Which leads to the second interesting thing about this situation. Over and over again, the online community itself has functioned as a de facto legal first-responder, finding problematic policies and then spreading the word to others via social networks and blogs. Without any hard data I can’t point to a trend, but anecdotally, it seems like more and more prevalent occurrence for people to push back against company policy changes. With relatively few economic benefits to reading online standard form contracts (like license agreements or privacy policies), due to the lack of individual ability to negotiate most people just skip them. But as with many of the other changes wrought by Web 2.0, we have seen that some people, however, are more diligent and when they find something troubling, they sound the alarm. They create a social good, even if they aren’t setting out to do that. It’s like a crowd-sourced watchdog agency. It is difficult to predict if users will continue to act as a reliable source of information but it is good to see that there is an alternative to simply leaving things up to corporate benevolence or government regulation.
Long live the Crowd!
Original post follows:
I like Etsy. The wife is a huge fan. She has an ongoing wish list and checks the site religiously. If you’re not familiar with it, Etsy is an open arts and crafts marketplace where people sell really nifty stuff and cut out the middle man. It’s sort of like an online flea market, only it caters to the hip and trendy. It’s a great way to directly support
independent artisans and crafty people of all sorts. You can shop by item type, theme or color (if you need a very specific item to complete a particular outfit, for example). Like I said, very nifty.
- Your username, Etsy ID or alias is displayed throughout Etsy (and so available to the public) and is connected to all of your Etsy activity. Other people can see your purchases, items for sale, store, feedback, ratings and associated comments. You have the option to publicly display your full name.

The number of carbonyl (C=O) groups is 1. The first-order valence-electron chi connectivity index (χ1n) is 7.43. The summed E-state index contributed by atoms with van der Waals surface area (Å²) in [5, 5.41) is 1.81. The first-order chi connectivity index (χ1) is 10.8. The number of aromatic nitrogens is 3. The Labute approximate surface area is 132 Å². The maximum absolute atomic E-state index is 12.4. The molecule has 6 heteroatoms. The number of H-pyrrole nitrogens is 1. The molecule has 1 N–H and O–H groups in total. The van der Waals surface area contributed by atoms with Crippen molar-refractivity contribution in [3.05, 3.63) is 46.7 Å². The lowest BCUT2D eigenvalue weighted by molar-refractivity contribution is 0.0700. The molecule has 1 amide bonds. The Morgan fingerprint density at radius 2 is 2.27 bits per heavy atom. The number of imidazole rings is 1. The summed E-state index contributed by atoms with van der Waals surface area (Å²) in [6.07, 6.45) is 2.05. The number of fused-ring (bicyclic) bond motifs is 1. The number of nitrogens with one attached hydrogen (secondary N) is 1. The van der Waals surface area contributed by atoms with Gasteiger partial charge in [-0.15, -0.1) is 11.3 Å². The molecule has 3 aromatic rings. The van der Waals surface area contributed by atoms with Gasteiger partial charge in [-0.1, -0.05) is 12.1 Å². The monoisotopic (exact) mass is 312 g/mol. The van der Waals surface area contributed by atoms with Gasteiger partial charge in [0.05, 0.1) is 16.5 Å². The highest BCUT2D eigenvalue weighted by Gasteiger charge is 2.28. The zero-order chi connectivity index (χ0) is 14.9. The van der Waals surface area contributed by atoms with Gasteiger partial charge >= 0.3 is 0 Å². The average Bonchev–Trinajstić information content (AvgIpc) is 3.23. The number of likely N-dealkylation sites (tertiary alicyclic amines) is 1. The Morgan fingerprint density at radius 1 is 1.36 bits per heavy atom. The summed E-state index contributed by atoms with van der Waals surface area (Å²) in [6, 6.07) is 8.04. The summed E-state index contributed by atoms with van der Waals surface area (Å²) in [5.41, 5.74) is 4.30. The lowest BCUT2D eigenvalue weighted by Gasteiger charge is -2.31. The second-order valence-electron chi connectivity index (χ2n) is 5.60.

This move appears to be in a legal gray area. Privacy policies are another of the one-sided contracts we all agree to, either by actively clicking an “OK” button or passively using the site (so-called click-wrap and browse-wrap agreements). Some jurisdictions have held them to be binding, such that companies cannot change them without notice, but since Etsy at least told people there would be changes, they probably are within the letter of the law. It’s less clear whether the fact that the change is retroactive and isn’t clearly spelled out (at least not to me) keeps them on the good side of the law. The interesting thing in the weeks ahead, of course, will be to see if there are enough people out there who feel violated enough to make an issue of it and force Etsy to be more up front.
Clearly what Etsy is trying to do is find a way to monetize the large customer base and build a social graph that will take them to the next level. Personal information is the currency of the Facebook Age and it makes sense that the people running Etsy are in business to make money. It’s sad that the trend of semi-secretly revising license agreements and privacy policies is continuing uninhibited. It would be nice if more people would do it out in the open. Facebook, despite its relentless goal of dismantling users’ privacy, has at least had to create a much more robust privacy settings and notification system in response to the uproar that users raise every time it changes its rules. For instance, it ticked me off that I had to think about removing my address from my profile so it wasn’t publicly searchable, even it’s in the phone book, so I ultimately left it in there.
I get that companies always need to look for new revenue streams and right now that stream is the gushing river of data that can be mined for behavioral advertising. It’s not like the information that we think is private is actually as secret as we would hope. Ignorance was bliss: unless you go to a store wearing a disguise and pay with cash you’ve never touched with your bare hands, you leave a lot of evidence behind. The point of the analogy is that it’s all about how hard others have to work to link you to evidence that you leave behind. If you shop wearing a disguise, it’s at least a conscious choice to make it harder to know what you’re doing.
Since we are unlikely to see any serious rollbacks in what information about us becomes publicly available, I will continue to advocate for a system that at least requires any changes to be highlighted so people don’t have to run a comparison through the WayBackMachine every single time. It’s just the polite thing to do.